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a textile & costume history blog from the Design Center at Thomas Jefferson University

Object highlight: 18th century kokoshnik headdress


T&CC 1983.54.1, kokoshnik, Russia, 18th century

by Hope Porter

When I first saw this hat on the shelf, I remember my reaction being a mixture of amusement and confusion. It was lying flat on its front and looked akin to a horseshoe crab, and I couldn’t quite figure out how a person was supposed to wear it. It took finally lifting it up to see how gorgeous it was, and my curiosity was immediately piqued.

Here at the Design Center, we have a cataloguing system that tells you a bit of history around each object, as well as the JSTOR collection, but there really wasn’t a lot of information on this hat except that it was Russian, a specific style of kokoshnik, and that it was likely from between 1700 and 1800. A kokoshnik is a headdress specific to Russia, and through my research, I was able to find out quite a bit more about the one we have in our collection.

The first question I had was how to wear it, and I discovered that it’s worn closer to the back of the head, so that the embroidered sections on the flat front form a sort of halo around the face. This specific style is worn tilted slightly forward, and the “horns” that it has tell you that it’s from the central provinces of Russia, where this style of kokoshnik is/was popular, predominantly in and around the Vladimir province.[1]

My second question was if it was actually that old, and the short answer is that yes, it is. I sifted through many major museum collections and found similar objects at locations like the Met, and similar fabric to the brocade used in our kokoshnik at the Cleveland Museum of Art, all dated around the same period. I also found some reference books at the Paul J. Gutman Library which substantiated this, namely Russian Elegance: Country and City Fashion and In the Russian Style, which both included examples of headdresses of the same type, location, and date as ours.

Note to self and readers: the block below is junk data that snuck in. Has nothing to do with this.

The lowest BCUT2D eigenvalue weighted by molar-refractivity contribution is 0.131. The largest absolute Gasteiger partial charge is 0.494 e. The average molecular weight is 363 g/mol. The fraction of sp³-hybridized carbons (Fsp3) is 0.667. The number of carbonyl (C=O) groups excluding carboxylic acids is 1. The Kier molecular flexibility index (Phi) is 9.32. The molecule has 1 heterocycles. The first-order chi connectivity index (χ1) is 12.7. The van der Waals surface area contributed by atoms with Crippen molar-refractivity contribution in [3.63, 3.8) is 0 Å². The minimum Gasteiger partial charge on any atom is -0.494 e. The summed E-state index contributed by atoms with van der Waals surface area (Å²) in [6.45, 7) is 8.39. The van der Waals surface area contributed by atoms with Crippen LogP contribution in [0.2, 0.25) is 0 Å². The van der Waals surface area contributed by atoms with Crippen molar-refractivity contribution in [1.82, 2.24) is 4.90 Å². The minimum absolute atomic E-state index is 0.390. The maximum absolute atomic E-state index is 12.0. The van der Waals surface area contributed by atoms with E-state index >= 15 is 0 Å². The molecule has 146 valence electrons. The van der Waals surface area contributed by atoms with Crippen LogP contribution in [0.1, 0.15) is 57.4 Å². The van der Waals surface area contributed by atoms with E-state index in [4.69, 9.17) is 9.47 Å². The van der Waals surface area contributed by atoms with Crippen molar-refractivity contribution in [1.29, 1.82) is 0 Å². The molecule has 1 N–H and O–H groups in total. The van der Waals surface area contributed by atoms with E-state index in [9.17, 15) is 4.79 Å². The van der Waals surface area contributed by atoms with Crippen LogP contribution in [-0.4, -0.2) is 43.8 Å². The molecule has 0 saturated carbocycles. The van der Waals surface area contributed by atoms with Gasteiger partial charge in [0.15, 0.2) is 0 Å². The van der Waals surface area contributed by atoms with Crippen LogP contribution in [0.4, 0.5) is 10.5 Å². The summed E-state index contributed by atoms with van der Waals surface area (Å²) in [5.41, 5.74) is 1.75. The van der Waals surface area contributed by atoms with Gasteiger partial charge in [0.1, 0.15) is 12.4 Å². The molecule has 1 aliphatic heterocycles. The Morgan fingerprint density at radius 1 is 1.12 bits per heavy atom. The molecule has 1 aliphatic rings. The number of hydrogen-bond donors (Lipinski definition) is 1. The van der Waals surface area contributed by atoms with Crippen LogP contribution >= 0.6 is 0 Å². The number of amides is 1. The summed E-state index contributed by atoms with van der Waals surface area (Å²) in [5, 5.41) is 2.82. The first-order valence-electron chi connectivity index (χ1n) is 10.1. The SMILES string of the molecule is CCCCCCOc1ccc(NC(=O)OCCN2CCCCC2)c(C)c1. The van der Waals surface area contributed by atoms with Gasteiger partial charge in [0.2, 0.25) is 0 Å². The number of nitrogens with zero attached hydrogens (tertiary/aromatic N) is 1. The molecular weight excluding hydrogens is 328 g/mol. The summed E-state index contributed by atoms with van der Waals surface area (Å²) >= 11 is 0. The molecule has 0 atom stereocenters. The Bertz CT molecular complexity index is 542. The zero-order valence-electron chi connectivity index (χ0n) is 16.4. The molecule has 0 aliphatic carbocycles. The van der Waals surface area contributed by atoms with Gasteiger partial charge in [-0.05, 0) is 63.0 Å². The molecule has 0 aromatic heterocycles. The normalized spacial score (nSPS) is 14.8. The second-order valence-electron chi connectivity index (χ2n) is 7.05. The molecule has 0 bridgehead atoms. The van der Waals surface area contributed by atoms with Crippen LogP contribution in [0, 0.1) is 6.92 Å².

Many of these pieces that I discovered, now housed in museum collections, were originally in the personal collection of Natalia Shabelsky, a prolific collector of Russian folk textiles and garments beginning around 1870, when she moved with her husband to Moscow. Her interest in folk objects began before then, but with the means to travel and purchase luxurious goods, she set out to preserve these beautiful handmade pieces of Russian tradition.

While these are a bit newer than the one housed in our collection (and a bit more ornate), they offered insight into the variety of styles available, as well as colors and ornamentation.

The piece of brocade in the Cleveland Museum of Art is a bit older, and looks more similar to the motifs in our kokoshnik’s fabric, which leads me to believe that it’s closer in age to our kokoshnik than the pieces from Ms. Shabelsky’s collection.

Silk chenille, Russia, 18th century. Cleveland Museum of Art.

Images in the books from the Gutman Library also showed examples that were closer in size and decoration to our piece, which also leads me to believe that ours falls within the mid to late 1700s, likely during the reign of Catherine the Great, who brought the Russian traditional style of dress back into court fashion in her quest to solidify a national identity.[2]

It’s a beautiful piece of Russian traditional dress, and I think that the new images we’ve taken capture it much more fully.

T&CC 1983.54.1

[1] Efimova, L. V., and T. S. Aleshina. Russian Elegance: Country and City Fashion. Vivays, 2011.,[page 69, fig. 68,69] 

[2] “Catherine II.” Moscow Kremlin Museums, Moscow Kremlin Museums,–ii/#.

Other sources

“Hat.” JSTOR, Thomas Jefferson University Textile and Costume Collection, Accessed 31 Oct. 2022.

“Headdress.” The Met, The Metropolitan Museum of Art, Accessed 31 Oct. 2022.

“Headdress.” The Met, The Metropolitan Museum of Art, Accessed 31 Oct. 2022.

Onassis, Jacqueline, editor. In the Russian Style. Viking Penguin Inc., 1976.

“Silk Chenille.” The Cleveland Museum of Art, The Cleveland Museum of Art, Accessed 31 Oct. 2022.

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